Esophageal hiatus

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Esophageal hiatus
Gray391.png
The diaphragm. Under surface. (Esophageal hiatus labeled at center right.)
Details
Latin Hiatus oesophageus
Identifiers
Gray's p.406
FMA FMA:58289
Anatomical terminology

In human anatomy, the esophageal hiatus is a hole in the diaphragm through which the esophagus and the vagus nerve pass. It is located in the right crus of the diaphragm and fibres of right decussate inferior to the hiatus.[1]

It is located approximately at level of the tenth thoracic vertebra (T10).

The esophageal hiatus is situated in the muscular part of the diaphragm at the level of the tenth thoracic vertebra, and is elliptical in shape. It is placed superior, anterior, and slightly left of the aortic hiatus, and transmits the esophagus, the vagus nerve, the left inferior phrenic vessels, and some small esophageal arteries from left gastric vessels. The right crus of the diaphragm loops around forming a sling around the esophagus. Upon inspiration, this sling would constrict the esophagus, forming an anatomical sphincter that prevents stomach contents from refluxing up the esophagus when intra-abdominal pressure rises during inspiration.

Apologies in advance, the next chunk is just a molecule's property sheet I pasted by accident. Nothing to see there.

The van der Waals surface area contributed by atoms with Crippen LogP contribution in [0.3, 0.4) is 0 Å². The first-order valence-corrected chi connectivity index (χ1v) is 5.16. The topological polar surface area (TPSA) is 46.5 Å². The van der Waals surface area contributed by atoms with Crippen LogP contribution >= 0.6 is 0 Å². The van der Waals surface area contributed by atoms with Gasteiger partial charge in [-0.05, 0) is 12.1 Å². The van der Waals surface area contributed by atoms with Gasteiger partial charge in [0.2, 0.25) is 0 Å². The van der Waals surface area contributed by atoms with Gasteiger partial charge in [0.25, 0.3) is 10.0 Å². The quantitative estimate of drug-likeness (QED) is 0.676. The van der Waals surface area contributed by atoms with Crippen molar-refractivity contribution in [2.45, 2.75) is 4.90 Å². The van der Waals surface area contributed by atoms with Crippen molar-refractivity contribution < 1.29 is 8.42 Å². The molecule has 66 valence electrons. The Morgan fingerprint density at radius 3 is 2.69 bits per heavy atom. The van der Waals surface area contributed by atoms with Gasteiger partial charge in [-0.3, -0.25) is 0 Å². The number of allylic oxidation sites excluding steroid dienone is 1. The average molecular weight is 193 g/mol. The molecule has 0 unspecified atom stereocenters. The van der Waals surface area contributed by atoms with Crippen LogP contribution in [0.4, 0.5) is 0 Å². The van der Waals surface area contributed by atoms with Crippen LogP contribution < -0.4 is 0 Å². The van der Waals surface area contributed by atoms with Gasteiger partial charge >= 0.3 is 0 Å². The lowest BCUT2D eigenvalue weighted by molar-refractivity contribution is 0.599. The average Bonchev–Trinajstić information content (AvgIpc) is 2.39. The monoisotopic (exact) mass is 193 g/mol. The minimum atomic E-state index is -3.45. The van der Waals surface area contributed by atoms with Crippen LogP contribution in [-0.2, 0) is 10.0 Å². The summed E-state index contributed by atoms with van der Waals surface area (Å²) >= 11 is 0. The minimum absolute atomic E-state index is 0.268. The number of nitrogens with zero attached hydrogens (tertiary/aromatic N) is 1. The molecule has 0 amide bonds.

References[edit]

  1. ^ Moors essential anatomy 2007

External links[edit]